Honestly, not as much as I thought it would – I think the cast and characterization is strong (and often subtle, a welcome rarity), I think the writing is well above average for the genre, I think the humor in the good parts is quite snappy (though it suffers pretty terribly in the middle acts as well), and I think overall it tells a good story with flair and some degree of finesse. The themes aren’t complicated (the necessity of forgiveness, the imperfect nature of our ability to relate to others, and the importance of trust/support) but they’re consistently represented and tied neatly together. It holds up much better in retrospect, when I’m not bogged down by expectations of what I wanted the full picture to be, or by fear that the ending will be as poor as the center stretch.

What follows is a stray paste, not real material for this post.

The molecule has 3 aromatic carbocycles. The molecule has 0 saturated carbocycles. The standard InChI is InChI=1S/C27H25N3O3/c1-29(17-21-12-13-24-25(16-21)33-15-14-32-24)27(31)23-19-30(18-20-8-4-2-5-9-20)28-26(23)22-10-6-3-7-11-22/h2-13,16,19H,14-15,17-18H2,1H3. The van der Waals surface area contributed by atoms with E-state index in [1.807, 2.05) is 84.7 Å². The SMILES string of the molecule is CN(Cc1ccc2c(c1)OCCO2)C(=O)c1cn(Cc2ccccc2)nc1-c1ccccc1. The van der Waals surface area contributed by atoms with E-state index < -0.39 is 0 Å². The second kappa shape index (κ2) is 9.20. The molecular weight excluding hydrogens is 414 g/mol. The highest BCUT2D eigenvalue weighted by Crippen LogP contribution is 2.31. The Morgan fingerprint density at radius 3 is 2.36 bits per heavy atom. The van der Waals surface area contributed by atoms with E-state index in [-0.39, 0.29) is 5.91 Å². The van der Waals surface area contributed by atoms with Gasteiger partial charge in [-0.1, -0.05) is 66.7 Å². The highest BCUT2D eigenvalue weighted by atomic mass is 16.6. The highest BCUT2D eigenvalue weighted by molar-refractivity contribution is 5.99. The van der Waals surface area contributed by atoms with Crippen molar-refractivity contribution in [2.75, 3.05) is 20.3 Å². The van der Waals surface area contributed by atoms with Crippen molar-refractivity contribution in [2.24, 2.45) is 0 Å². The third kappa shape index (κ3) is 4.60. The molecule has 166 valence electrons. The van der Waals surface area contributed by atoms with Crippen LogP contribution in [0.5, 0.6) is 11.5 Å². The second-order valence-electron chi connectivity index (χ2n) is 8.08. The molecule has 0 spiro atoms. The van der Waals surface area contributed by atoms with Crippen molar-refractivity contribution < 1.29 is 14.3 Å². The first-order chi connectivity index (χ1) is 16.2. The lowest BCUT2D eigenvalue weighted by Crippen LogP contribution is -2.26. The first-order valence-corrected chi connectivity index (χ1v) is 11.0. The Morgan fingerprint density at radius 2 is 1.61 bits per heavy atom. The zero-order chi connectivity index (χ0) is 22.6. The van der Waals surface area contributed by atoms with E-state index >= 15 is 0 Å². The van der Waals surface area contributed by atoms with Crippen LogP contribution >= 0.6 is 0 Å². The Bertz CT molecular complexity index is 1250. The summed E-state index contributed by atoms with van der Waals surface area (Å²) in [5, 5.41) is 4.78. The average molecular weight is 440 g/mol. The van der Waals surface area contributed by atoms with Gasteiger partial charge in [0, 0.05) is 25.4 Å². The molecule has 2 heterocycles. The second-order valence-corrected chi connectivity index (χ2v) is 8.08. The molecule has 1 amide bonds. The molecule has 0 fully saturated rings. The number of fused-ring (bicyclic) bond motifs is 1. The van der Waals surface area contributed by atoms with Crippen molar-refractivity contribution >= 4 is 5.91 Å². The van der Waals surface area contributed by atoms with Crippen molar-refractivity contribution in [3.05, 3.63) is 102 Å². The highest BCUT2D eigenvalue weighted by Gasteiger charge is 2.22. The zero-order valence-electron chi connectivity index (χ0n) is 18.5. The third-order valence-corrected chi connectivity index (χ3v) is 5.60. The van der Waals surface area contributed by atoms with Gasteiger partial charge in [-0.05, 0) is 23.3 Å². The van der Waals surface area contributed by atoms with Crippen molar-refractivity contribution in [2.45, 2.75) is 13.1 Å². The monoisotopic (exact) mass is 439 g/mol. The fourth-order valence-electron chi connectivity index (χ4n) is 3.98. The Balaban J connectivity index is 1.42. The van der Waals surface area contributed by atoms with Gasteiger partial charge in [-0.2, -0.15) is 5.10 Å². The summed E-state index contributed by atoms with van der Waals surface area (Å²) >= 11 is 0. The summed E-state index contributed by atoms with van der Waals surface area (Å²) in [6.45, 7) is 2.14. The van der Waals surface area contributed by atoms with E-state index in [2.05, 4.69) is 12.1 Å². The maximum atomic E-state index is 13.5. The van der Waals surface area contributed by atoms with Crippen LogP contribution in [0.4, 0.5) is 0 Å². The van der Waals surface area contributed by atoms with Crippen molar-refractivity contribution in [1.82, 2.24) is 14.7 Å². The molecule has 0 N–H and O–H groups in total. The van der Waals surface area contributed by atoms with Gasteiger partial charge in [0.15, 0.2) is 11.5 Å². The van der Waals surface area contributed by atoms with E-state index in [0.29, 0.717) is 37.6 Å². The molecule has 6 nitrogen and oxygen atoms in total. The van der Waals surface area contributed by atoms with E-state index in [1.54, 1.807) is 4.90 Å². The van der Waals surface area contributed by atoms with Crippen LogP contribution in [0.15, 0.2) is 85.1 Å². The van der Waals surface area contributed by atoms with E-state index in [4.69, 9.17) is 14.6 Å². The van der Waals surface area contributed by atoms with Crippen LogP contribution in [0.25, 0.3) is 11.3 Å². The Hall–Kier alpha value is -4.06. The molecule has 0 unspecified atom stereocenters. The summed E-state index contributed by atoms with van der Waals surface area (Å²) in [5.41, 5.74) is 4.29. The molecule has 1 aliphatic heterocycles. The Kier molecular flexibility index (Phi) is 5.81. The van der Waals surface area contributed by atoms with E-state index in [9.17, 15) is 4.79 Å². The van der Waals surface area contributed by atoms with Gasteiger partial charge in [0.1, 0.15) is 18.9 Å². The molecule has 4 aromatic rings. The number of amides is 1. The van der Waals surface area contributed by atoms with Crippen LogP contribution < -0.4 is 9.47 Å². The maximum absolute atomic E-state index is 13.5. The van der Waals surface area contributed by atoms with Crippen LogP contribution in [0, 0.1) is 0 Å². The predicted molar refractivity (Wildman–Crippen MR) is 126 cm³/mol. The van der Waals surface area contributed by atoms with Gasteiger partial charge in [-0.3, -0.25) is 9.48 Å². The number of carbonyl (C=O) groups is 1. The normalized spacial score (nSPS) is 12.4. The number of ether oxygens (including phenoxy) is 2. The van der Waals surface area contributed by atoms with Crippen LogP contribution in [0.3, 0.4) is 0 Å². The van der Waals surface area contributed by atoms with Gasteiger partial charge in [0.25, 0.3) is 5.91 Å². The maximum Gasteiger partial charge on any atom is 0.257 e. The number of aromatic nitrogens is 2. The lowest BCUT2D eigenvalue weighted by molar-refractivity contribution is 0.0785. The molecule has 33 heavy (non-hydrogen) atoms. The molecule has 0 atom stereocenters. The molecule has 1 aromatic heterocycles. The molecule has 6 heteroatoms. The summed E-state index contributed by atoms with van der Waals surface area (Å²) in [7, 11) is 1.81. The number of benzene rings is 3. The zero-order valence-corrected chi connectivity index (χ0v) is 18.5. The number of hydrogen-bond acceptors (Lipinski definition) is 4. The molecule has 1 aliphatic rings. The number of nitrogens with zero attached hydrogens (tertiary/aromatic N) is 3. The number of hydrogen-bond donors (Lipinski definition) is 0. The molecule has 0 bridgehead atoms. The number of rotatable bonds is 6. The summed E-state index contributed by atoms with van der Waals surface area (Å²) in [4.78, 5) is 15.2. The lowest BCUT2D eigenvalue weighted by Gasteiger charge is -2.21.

I feel my rating here will somewhat reflect the caliber of the show minus that middle stretch, but I honestly can’t think too poorly of a show that would be excellent in the absence of 3-4 episodes. Overall, it was a fairly enjoyable ride, and cleaned up very nicely at the end.
Final Kotourating: 7/10 (Good – Not excellent, but definitely has some inspired ideas. I’d recommend it)